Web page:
It’s 1976 in the Ozark Hills of Missouri, when a Black woman goes missing in the propulsive crime novel “Nothing More Dangerous.” Missouri native Allen Eskens begins the book with a note saying he started writing the story in 1991 as “a way to explore my own failing regarding notions of prejudice and racism.” He delivers a timely exploration of racism and resilience in a story that is equal parts coming-of-age and small-town mystery. I couldn’t put it down.
In “Surrender,” Irish Canadian expat Joanna Pocock seeks an escape from her life in London and moves with her family to Missoula, where she experiences a rapidly changing environment in the American West. The locals we meet in these pages — such as a transgender nomad who follows her food sources through seasonal migration, right-leaning wolf trappers and members of a scavenger community practicing ancestral hunting skills — all reflect disparate relationships to the natural world.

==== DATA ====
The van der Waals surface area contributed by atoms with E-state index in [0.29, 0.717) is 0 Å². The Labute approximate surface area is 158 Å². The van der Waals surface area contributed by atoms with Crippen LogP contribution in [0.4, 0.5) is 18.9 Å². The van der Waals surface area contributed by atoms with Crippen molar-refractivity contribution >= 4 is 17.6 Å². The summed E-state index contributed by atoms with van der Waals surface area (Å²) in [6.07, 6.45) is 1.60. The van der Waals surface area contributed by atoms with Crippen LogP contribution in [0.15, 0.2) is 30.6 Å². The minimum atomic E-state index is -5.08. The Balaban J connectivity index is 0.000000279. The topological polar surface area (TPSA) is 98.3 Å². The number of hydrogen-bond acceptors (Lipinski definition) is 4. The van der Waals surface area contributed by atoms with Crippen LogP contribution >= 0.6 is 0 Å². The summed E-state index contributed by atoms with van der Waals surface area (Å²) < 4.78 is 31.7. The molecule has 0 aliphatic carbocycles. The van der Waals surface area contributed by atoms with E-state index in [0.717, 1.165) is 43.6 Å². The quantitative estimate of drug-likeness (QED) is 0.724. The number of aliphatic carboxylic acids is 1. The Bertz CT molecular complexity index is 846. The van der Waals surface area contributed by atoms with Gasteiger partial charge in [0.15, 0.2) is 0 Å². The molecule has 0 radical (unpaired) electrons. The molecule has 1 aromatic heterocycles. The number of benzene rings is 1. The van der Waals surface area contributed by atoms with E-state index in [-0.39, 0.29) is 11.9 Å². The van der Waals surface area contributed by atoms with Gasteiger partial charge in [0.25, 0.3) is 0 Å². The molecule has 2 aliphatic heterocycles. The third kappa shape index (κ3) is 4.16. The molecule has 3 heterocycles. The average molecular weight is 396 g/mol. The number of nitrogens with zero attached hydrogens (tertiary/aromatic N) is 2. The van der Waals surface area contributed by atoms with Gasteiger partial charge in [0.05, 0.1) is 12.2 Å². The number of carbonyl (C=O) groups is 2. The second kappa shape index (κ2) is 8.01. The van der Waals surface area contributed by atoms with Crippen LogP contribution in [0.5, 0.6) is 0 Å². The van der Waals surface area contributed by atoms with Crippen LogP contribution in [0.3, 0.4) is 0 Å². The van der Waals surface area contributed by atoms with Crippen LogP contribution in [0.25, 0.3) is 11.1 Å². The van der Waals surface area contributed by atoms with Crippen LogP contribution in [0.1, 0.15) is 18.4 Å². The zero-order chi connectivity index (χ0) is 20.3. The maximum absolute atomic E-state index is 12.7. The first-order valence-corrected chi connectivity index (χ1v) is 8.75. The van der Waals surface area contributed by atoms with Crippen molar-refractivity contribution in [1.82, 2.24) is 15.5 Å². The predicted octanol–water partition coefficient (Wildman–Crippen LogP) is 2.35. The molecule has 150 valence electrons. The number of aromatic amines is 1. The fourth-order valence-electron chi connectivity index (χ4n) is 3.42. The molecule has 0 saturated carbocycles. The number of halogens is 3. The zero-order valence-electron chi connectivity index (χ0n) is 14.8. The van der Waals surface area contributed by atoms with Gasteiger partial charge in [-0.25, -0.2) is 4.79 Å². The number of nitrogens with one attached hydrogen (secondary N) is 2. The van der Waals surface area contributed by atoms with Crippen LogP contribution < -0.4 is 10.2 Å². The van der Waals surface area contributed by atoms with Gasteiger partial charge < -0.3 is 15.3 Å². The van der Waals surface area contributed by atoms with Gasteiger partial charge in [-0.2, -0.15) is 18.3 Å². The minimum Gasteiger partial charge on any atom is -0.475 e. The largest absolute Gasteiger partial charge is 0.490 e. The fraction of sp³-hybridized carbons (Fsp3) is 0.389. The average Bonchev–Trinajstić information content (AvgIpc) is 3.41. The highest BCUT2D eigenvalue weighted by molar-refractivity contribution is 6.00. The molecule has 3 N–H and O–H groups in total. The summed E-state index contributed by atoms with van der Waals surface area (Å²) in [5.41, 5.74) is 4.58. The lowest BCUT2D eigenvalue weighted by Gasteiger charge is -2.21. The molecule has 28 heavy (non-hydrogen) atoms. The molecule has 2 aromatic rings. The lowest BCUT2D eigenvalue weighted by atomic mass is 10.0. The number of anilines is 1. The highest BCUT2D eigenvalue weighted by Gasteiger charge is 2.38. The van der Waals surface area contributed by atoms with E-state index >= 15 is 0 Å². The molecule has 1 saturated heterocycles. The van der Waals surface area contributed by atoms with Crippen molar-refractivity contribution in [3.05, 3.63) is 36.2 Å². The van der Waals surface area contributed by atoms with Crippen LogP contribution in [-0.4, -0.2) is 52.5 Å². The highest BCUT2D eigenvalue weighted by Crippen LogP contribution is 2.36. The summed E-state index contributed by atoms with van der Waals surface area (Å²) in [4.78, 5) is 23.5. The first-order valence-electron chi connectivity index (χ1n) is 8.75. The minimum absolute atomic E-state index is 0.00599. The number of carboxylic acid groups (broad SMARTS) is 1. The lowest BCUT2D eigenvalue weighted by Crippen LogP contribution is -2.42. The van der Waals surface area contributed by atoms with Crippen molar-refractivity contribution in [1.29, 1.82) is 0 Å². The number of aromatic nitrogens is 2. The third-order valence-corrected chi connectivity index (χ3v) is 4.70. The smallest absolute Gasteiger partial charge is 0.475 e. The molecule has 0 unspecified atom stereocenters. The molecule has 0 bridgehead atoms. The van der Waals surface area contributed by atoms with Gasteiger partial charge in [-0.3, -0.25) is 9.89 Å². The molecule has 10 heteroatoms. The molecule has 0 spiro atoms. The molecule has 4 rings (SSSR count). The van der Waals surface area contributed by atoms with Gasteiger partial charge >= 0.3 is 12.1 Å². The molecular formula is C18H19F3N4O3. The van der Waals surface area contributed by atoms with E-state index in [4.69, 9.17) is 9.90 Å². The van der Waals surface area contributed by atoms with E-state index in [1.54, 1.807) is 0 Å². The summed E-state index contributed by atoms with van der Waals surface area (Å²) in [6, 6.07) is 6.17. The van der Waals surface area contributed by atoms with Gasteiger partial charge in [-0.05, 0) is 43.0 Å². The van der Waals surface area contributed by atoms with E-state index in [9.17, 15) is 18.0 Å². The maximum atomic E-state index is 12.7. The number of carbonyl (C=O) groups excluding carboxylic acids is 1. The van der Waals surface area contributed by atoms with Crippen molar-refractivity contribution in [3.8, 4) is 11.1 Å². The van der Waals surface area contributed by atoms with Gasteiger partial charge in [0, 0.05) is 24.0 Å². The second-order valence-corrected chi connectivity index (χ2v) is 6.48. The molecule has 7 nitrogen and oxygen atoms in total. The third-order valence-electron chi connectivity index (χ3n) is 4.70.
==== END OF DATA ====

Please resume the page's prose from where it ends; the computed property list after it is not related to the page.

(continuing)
I was wholly unprepared for “American Harvest: God, Country, and Farming in the Heartland” by Marie Mutsuki Mockett. The author inherits a Big Ag farm in Nebraska and resolves to broaden her perspective by reconciling what she calls the “divide” between atheist city dwellers such as herself and evangelical Christians living in what outsiders uncharitably call the “flyover states.” She joins a wheat harvest crew in this riveting exploration of faith, farming and understanding viewpoints that challenge her own and mine.
Winner of the Pen/Hemingway Award for Debut Fiction, “A Prayer for Travelers” by Ruchika Tomar deals with female friendship and trauma against a dusty backdrop of desert highways, trailer parks and dismal bars. At the center of the story are two friends living in a small town on the border of Nevada and California, one missing and the other searching for her. The novel’s nonlinear structure only heightens the suspense.
As a lifelong runner and hiker, I was predisposed to enjoy Dan Szczesny’s travelogue, “The White Mountain.” Over the course of a year, Szczesny traverses the history and allure of New England’s highest peak, Mt. Washington. He joins poets and artists, adventurers and scientists in a quest to learn about the culture surrounding this beloved New Hampshire landmark.